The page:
The March 15, 2017 edition of the Lake City Reporter has the following article about ethic reforms for the county commission. We agree with Mr. Foreman that the commission needs to improve its ethics as well as the its conduct when running meetings. Mr. Williams ran the last public meeting with an iron hand and did not allow discourse/rebuttal, nor did he allow anyone to correct misconceptions and errors. That meeting was not a meeting where problems could be aired and discussed, just the opposite.
We applaud Mr. Foreman’s efforts to correct this problem.
In preparation for this important meeting, Mr. Foreman has facilitated a 146 page packet on ethics which he encourages each board member to read before the meeting. You can see it here; http://www.columbiacountyfla.com/MeetingDocuments/2017/03-March/16/20170310125942782-BCC-SM%20(AGENDA)-rev1.pdf
Go to this link for the original article in the Lake City Reporter.
Comments by OSFR historian Jim Tatum.
-A river is like a life: once taken, it cannot be brought back-
Commission to consider ethics reforms Thursday
By Carl McKinney
A comprehensive set of ethics reforms could be coming to county government. The county commission will hold a workshop at 3 p.m. Thursday to discuss a comprehensive ethics policy proposed by County Attorney Joel Foreman.
Foreman originally suggested the reforms back in August, saying there were too many opportunities for violations of the county charter to occur. For instance, the charter has a non-interference clause prohibiting county commissioners from directly giving orders to employees under the county manager’s supervision.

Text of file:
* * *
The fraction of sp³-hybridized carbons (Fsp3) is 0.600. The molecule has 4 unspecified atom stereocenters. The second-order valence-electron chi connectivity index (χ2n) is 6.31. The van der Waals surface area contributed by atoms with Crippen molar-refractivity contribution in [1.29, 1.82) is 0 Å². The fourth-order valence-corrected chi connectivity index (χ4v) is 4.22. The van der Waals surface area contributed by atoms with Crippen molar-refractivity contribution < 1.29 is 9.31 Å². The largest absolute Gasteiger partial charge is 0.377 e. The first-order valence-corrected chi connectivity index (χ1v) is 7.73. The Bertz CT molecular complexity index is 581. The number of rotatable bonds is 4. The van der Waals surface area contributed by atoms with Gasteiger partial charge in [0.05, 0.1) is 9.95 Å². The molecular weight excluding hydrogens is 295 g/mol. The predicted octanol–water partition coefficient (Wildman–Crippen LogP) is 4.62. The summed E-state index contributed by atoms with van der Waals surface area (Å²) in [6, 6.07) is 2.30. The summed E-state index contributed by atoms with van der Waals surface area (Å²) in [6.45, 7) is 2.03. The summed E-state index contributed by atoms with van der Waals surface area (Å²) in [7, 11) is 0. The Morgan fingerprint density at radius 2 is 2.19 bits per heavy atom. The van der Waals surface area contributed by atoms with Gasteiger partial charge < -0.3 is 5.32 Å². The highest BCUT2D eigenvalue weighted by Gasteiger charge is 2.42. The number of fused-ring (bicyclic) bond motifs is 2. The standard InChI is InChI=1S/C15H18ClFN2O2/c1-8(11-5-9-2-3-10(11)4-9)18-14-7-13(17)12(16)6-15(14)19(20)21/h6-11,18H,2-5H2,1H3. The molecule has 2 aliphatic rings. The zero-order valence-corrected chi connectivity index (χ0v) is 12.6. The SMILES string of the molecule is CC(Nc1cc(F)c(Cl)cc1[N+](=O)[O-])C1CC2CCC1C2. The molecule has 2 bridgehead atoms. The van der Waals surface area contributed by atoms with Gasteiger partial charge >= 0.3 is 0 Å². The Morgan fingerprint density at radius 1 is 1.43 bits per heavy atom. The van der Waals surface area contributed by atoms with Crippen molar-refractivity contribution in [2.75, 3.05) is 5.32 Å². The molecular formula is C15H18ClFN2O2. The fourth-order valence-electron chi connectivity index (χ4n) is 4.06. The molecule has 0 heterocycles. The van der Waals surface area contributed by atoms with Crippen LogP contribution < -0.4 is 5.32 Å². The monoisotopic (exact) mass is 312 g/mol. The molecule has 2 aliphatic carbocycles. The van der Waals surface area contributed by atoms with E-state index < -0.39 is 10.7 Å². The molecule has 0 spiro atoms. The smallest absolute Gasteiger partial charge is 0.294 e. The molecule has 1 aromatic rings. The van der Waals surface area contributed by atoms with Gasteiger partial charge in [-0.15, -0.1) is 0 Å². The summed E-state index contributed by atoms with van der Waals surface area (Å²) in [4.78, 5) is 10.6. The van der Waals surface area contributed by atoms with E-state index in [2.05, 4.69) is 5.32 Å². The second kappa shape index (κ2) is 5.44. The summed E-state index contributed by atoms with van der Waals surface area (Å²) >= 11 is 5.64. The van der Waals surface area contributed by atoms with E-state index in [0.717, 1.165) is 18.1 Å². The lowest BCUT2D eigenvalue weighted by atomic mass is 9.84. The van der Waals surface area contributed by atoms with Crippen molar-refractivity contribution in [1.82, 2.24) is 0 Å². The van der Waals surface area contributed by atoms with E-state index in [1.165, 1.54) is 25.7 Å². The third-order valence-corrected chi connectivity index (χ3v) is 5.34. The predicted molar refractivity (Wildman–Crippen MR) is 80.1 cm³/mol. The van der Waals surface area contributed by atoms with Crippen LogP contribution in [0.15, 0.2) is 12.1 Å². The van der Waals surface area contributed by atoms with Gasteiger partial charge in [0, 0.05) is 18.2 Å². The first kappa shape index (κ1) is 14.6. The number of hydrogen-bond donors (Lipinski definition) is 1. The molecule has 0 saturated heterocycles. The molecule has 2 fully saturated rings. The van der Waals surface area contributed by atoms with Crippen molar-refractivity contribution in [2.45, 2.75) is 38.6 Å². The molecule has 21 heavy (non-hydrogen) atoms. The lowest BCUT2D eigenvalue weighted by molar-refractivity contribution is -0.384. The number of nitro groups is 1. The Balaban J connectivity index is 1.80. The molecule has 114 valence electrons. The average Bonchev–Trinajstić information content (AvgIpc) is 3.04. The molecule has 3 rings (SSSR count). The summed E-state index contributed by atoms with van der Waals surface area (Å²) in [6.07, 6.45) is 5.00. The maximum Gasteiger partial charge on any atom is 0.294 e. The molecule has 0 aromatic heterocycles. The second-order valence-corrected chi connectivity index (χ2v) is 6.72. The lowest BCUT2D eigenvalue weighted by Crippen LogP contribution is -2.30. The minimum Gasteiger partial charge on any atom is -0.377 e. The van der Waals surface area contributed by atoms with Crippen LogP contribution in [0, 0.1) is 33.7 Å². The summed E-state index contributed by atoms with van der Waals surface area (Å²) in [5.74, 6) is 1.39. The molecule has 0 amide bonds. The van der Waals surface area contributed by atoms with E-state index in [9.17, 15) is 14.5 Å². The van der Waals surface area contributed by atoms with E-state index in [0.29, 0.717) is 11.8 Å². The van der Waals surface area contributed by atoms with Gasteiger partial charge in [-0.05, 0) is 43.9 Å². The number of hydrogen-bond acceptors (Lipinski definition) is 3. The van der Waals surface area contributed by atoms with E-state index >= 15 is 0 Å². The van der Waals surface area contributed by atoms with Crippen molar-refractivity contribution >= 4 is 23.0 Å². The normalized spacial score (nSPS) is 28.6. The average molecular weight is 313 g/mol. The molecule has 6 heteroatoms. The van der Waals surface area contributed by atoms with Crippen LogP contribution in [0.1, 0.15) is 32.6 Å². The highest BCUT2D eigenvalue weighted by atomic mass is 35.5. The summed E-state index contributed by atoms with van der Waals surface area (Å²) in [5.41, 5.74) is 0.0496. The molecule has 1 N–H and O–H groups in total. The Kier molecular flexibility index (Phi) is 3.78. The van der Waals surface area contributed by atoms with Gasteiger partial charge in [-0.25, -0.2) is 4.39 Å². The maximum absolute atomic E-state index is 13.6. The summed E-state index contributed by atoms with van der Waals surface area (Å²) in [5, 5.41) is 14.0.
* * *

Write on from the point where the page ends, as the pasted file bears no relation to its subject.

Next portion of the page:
However, the current ethics codes provides for no process to investigate and penalize offenders, Foreman wrote in a September memo. In advance of the workshop, the county attorney provided commissioners and the public copies of ethics codes adopted by Charlotte, Leon, Palm Beach and St. Johns counties.
“I reviewed many different sets of rules, and those were some that just had merit,” Foreman said. Many of the other counties’ policies were put in place in response to convictions and charges stemming from ethics violations, he said. “Palm Beach and Leon County had issues,” he added. Columbia County’s reforms will provide a mechanism for violators to be punished by public reprimand, he said.
In a February county commission meeting, Foreman said he would propose during the ethics workshop a rule requiring all solicitations of outside legal advice to go through him. He announced the need for the policy directly after a tense standoff with County Commission Chairman Ron Williams, who asked a state agency to weigh in on the legality of a proposed ordinance to limit high-concentration animal feeding operations.
Foreman also suggested polices to tighten up the rules for public meetings and standardizing procedures across the various entities within county government. “So that members of the public can come into any meeting and know what to expect,” he said.
When Foreman outlined his ethics reforms in a memo to commissioners last year, he wrote that technical issues with the projector and sound system at board meetings might actually conflict with the state’s broad government transparency rules.
The board will likely focus on St. Johns County, which has an exceptionally concise and well-organized code of ethics, Foreman said. The county commission meets at the School Board Administrative Complex, 372 W. Duval St.